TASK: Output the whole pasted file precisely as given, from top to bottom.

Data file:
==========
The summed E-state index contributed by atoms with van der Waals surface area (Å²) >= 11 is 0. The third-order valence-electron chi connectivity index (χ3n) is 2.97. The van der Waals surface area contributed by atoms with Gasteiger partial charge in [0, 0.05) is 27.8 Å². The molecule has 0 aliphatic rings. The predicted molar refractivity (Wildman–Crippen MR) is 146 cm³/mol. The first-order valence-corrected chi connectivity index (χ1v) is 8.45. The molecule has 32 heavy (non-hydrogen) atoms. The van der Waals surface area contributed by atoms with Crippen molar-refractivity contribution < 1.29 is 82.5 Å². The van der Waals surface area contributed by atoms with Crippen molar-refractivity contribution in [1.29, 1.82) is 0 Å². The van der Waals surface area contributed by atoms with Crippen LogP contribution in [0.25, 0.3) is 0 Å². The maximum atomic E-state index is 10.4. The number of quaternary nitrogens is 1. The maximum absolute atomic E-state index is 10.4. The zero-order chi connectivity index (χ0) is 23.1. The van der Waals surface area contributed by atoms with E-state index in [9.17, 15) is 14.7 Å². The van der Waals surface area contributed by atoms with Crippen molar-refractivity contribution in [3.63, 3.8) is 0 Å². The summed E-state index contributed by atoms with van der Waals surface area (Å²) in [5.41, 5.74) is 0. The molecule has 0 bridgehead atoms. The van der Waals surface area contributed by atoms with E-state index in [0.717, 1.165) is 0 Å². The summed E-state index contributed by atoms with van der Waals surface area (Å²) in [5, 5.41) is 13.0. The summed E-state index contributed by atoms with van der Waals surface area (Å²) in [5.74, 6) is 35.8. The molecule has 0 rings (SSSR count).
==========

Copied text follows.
The summed E-state index contributed by atoms with van der Waals surface area (Å²) >= 11 is 0. The third-order valence-electron chi connectivity index (χ3n) is 2.97. The van der Waals surface area contributed by atoms with Gasteiger partial charge in [0, 0.05) is 27.8 Å². The molecule has 0 aliphatic rings. The predicted molar refractivity (Wildman–Crippen MR) is 146 cm³/mol. The first-order valence-corrected chi connectivity index (χ1v) is 8.45. The molecule has 32 heavy (non-hydrogen) atoms. The van der Waals surface area contributed by atoms with Crippen molar-refractivity contribution < 1.29 is 82.5 Å². The van der Waals surface area contributed by atoms with Crippen molar-refractivity contribution in [1.29, 1.82) is 0 Å². The van der Waals surface area contributed by atoms with Crippen LogP contribution in [0.25, 0.3) is 0 Å². The maximum atomic E-state index is 10.4. The number of quaternary nitrogens is 1. The maximum absolute atomic E-state index is 10.4. The zero-order chi connectivity index (χ0) is 23.1. The van der Waals surface area contributed by atoms with E-state index in [9.17, 15) is 14.7 Å². The van der Waals surface area contributed by atoms with Crippen molar-refractivity contribution in [3.63, 3.8) is 0 Å². The summed E-state index contributed by atoms with van der Waals surface area (Å²) in [5.41, 5.74) is 0. The molecule has 0 bridgehead atoms. The van der Waals surface area contributed by atoms with E-state index in [0.717, 1.165) is 0 Å². The summed E-state index contributed by atoms with van der Waals surface area (Å²) in [5, 5.41) is 13.0. The summed E-state index contributed by atoms with van der Waals surface area (Å²) in [5.74, 6) is 35.8. The molecule has 0 rings (SSSR count).